Gio Ponti, ‘ceiling light’, c. 1958, Rago/Wright
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ceiling light, c. 1958

Brass, frosted glass
4 × 52 1/2 × 15 in
10.2 × 133.4 × 38.1 cm
Bidding closed
About the work
Bibliography
Provenance
RW
Rago/Wright

Italy

Sold with a certificate of expertise from the Gio Ponti Archives.

Please note: After …

Medium
Gio Ponti
Italian, 1891–1979
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It takes a native son to build something as iconic as the Pirelli Tower, Gio Ponti’s 1960 masterpiece that soars over Milan. In 1928, the prolific architect and designer founded Domus, the influential design magazine to which he would contribute for the rest of his life. Along with building projects like the elegant Villa Planchart in Caracas, Ponti designed a number of now-iconic products, including the lightweight Superleggera chair and the curvy La Pavoni coffee machine of 1948. He was an enthusiastic leader of the post-war reconstruction, and a major influence on younger designers including Alessandro Mendini and Ettore Sottsass. In 2011, his prolific and wide-ranging career was the subject of the exhibition “Expressions of Gio Ponti” at the Triennale Museum in Milan. "Love architecture, be it ancient or modern,” Ponti said. “Love it for its fantastic, adventurous and solemn creations; for its inventions; for the abstract, allusive and figurative forms that enchant our spirit and enrapture our thoughts. Love architecture, the stage and support of our lives."

Arredoluce
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Arredoluce was a small-scale lighting manufacturer founded by Angelo Lelli in postwar Italy, a hotbed of inventive industrial design. The company produced lamps and fixtures by several significant Italian designers, including brothers Pier Giacomo and Achille Castiglioni, whose Tubino desk lamp, released by Arredoluce in 1949, typified their ability to reduce designs to their most essential while maintaining sculptural appeal; made to accommodate a small fluorescent tube recently arrived on the Italian market, the lamp itself is only slightly larger than its bulb. Arredoluce would also produce lighting by Ettore Sottsass, though the company’s best-known designs, variations on a floor lamp with a slender column, pivoting arms that allowed for maximum flexibility of use, and enameled metal conical shades, is attributed to Lelli.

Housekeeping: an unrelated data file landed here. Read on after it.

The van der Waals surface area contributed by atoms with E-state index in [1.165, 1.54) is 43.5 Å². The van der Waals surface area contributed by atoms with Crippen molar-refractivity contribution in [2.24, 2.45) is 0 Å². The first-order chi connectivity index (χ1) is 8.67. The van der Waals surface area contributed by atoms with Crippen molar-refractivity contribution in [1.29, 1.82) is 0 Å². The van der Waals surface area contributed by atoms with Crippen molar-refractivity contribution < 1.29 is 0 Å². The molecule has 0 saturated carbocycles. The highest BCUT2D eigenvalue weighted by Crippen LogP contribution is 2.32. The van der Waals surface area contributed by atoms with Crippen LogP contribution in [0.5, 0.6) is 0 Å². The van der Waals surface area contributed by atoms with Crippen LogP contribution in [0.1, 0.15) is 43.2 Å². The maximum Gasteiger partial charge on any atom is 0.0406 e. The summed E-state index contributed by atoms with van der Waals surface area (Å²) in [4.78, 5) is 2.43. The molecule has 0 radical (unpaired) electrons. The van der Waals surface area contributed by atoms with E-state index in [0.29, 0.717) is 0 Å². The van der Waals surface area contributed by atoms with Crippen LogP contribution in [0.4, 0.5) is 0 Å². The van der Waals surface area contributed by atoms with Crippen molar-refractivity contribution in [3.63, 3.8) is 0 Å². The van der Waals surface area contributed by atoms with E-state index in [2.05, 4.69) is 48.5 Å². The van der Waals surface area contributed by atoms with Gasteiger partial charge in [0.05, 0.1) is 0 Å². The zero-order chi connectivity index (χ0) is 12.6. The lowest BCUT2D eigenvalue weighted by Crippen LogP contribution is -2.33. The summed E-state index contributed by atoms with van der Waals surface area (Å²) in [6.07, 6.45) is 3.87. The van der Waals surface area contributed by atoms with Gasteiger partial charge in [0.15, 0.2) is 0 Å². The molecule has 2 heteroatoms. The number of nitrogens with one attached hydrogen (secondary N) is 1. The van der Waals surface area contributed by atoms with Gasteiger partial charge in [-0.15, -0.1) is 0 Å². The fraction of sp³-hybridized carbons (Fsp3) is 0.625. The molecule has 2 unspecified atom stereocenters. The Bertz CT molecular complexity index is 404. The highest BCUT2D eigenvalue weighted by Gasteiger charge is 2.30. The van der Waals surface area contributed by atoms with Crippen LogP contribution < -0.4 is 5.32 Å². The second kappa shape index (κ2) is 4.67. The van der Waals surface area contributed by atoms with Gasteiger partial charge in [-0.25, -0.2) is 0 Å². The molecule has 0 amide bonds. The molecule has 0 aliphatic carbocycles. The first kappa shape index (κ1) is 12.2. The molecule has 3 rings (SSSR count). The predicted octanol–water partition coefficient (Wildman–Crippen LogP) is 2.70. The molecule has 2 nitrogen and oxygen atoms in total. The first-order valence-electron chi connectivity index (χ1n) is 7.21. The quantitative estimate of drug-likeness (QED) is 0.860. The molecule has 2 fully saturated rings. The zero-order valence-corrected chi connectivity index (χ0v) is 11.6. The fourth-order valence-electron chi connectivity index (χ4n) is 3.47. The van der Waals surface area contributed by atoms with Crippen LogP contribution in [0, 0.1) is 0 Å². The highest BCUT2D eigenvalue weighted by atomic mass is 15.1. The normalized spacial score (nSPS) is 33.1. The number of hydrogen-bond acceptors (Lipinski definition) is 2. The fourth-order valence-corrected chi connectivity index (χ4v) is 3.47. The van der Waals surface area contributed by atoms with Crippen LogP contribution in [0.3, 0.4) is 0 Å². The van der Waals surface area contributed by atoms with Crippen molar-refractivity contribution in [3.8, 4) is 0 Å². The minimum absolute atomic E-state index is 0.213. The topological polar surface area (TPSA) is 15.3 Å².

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Gio Ponti, ‘ceiling light’, c. 1958, Rago/Wright
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Save
Save
Share
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About the work
Bibliography
Provenance
RW
Rago/Wright

Italy

Sold with a certificate of expertise from the Gio Ponti Archives.

Please note: After consideration by the Gio Ponti Archives and the Arredoluce Archives, it has been determined that this ceiling light is a design by Gio Ponti for Arredoluce.

Medium
Gio Ponti
Italian, 1891–1979
Follow

It takes a native son to build something as iconic as the Pirelli Tower, Gio Ponti’s 1960 masterpiece that soars over Milan. In 1928, the prolific architect and designer founded Domus, the influential design magazine to which he would contribute for the rest of his life. Along with building projects like the elegant Villa Planchart in Caracas, Ponti designed a number of now-iconic products, including the lightweight Superleggera chair and the curvy La Pavoni coffee machine of 1948. He was an enthusiastic leader of the post-war reconstruction, and a major influence on younger designers including Alessandro Mendini and Ettore Sottsass. In 2011, his prolific and wide-ranging career was the subject of the exhibition “Expressions of Gio Ponti” at the Triennale Museum in Milan. "Love architecture, be it ancient or modern,” Ponti said. “Love it for its fantastic, adventurous and solemn creations; for its inventions; for the abstract, allusive and figurative forms that enchant our spirit and enrapture our thoughts. Love architecture, the stage and support of our lives."

Arredoluce
Follow

Arredoluce was a small-scale lighting manufacturer founded by Angelo Lelli in postwar Italy, a hotbed of inventive industrial design. The company produced lamps and fixtures by several significant Italian designers, including brothers Pier Giacomo and Achille Castiglioni, whose Tubino desk lamp, released by Arredoluce in 1949, typified their ability to reduce designs to their most essential while maintaining sculptural appeal; made to accommodate a small fluorescent tube recently arrived on the Italian market, the lamp itself is only slightly larger than its bulb. Arredoluce would also produce lighting by Ettore Sottsass, though the company’s best-known designs, variations on a floor lamp with a slender column, pivoting arms that allowed for maximum flexibility of use, and enameled metal conical shades, is attributed to Lelli.

ceiling light, c. 1958

Brass, frosted glass
4 × 52 1/2 × 15 in
10.2 × 133.4 × 38.1 cm
Bidding closed
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